Have you ever noticed the way you talk to yourself? You know that annoying little internal voice that often tells you: “You won't make it anyway... you made a mistake again... you looked like a fool..”. Have you ever wondered where this negative way of speaking to yourself comes from? The answer is simple: from the image you have of yourself.
If you see yourself as someone who isn't good, deserving, or capable enough, it's no wonder you talk to yourself like you're your own worst enemy. But what if your internal image is that of a person who is smiling, who sees themselves in a good light, as someone who’s capable and with a focus on their strengths? It would happen that your internal dialogue would be positive and motivate you instead of discouraging you.
Your thoughts, your emotions and your behaviours are in fact determined by the type of internal representation you have of yourself. It follows that if you improve your internal image, you will automatically improve the way you talk to yourself.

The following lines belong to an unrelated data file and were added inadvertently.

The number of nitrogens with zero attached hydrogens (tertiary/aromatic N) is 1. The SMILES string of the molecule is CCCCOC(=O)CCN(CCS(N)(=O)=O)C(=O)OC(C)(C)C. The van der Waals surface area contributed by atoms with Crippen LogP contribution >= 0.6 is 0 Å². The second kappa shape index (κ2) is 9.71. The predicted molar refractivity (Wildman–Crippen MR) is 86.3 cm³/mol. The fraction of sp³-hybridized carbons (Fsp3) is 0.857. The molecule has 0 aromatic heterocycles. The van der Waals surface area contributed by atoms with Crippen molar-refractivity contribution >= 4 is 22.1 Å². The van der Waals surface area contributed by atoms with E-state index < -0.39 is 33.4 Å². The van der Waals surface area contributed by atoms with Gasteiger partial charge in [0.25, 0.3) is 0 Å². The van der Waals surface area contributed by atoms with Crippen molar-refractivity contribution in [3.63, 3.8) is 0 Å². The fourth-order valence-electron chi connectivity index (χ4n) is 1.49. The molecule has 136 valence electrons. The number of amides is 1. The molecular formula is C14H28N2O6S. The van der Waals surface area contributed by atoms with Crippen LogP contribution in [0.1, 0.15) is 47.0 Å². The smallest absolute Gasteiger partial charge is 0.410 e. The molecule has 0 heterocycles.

In the meantime, this doesn't mean you have to sit around and sit through all the negative internal buzz. Instead of passively listening to it you can take positive control over it. Here are some practical examples: if the internal voice tells you, “You made a mistake again”, you can reply, “There are no mistakes but only valuable lessons for learning and improving”; if the voice repeats, “You won't make it anyway”, you could reply, “In the meantime, I'm preparing myself as best as possible to make it”; and if it says, “You looked stupid”, you could reply, “Stupid is whoever does it”, and so on.
The trick is to intercept your internal dialogue whenever it turns negative and to reroute it constructively. By doing so, the effect of your internal chat will be motivating instead of discouraging People often stick around to have the last word in useless chit-chat.
Instead, make sure you have the last positive word with your internal dialogue, when for the umpteenth time, it repeats something negative to you.